'Make in India' Fails to Boost New Delhi's Defense Development - Data
12:52 07.08.2018(updated 13:10 07.08.2018)
In 2015, Indian PM Modi launched the ambitious 'Make in India' scheme under which special attention was given to liberalize foreign direct investment norms to promote local manufacturing of defense equipment. However, the latest data suggests purchases from foreign firms remain the mainstay for the forces.
Despite the Indian government's all-out efforts to increase the share of local manufacturing of defense paraphernalia, India's defense equipment purchases from domestic manufacturers have actually gone down in the last four years. Data provided by India's Ministry of Defense on Monday revealed that defense equipment purchases from Indian vendors fell by over two percentage points while procurement from foreign vendors went up during the same period.
In 2015-16, 62.80% of the total capital expenditure was ordered from Indian vendors for the purchase of defense items by the three services which was 60.08% in the 2017-18. During the same time frame, defense equipment purchased directly from foreign companies went up to 39.92% in 2017-18 from 37.20% in 2015-16, the Indian defense ministry informed parliament on Monday.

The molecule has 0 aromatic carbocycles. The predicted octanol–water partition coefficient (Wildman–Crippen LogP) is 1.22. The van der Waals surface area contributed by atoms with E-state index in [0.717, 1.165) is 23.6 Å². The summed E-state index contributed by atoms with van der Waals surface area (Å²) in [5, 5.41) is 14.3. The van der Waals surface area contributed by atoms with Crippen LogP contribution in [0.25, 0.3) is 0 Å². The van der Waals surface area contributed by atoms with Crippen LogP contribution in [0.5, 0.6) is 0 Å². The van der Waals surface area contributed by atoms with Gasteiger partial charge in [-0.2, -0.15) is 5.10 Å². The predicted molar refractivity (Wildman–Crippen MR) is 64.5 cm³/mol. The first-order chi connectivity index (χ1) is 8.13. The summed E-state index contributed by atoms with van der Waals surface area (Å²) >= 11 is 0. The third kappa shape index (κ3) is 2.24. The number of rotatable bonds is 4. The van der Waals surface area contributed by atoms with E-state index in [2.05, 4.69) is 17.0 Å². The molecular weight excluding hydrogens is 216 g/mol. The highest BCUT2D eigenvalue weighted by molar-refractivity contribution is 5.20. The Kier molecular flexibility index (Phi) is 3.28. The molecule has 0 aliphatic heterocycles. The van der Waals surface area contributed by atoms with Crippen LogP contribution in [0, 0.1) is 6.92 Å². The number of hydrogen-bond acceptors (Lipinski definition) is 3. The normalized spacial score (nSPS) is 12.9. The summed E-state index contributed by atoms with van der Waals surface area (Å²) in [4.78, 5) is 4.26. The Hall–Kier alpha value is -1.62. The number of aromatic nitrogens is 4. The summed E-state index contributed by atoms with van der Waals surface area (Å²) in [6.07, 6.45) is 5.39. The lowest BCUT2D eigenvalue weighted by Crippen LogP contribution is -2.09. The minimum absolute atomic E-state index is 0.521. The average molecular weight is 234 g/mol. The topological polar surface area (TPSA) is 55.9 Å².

Moreover, the percentage of imported content in defense purchases is much higher than what is projected in the data provided by the ministry as the data subsumes the cost Indian vendors spend on importing defense equipment to assemble the final output. Last Friday, Defense Secretary Ajay Kumar highlighted the scale of this conundrum.
"Last year, the total production by defense public sector undertakings and the Ordnance Factory Board was about INR 59,000 crore (around $9 billion), of which INR 13,800 crore (over $2 billion) was the value of imported components. That is roughly 24 percent. But when we look at Hindustan Aeronautics Ltd (HAL), imported components is nearly 40 percent," Defense Secretary Ajay Kumar said during a seminar in New Delhi.
The data and facts do not match the expectations of the ambitious 'Make in India' scheme. The country's defense industries have attracted a meager $10,000 foreign direct investment (FDI) in the year 2017-18. In 2016-17, the industries failed to attract any FDI.
Nevertheless, the defense ministry has sought to justify the increase in the purchase from foreign vendors by clarifying that capital procurement of defense equipment is based on threat perception, operational challenges, and technological changes and to keep the army in a state of readiness to meet the entire spectrum of security challenges.
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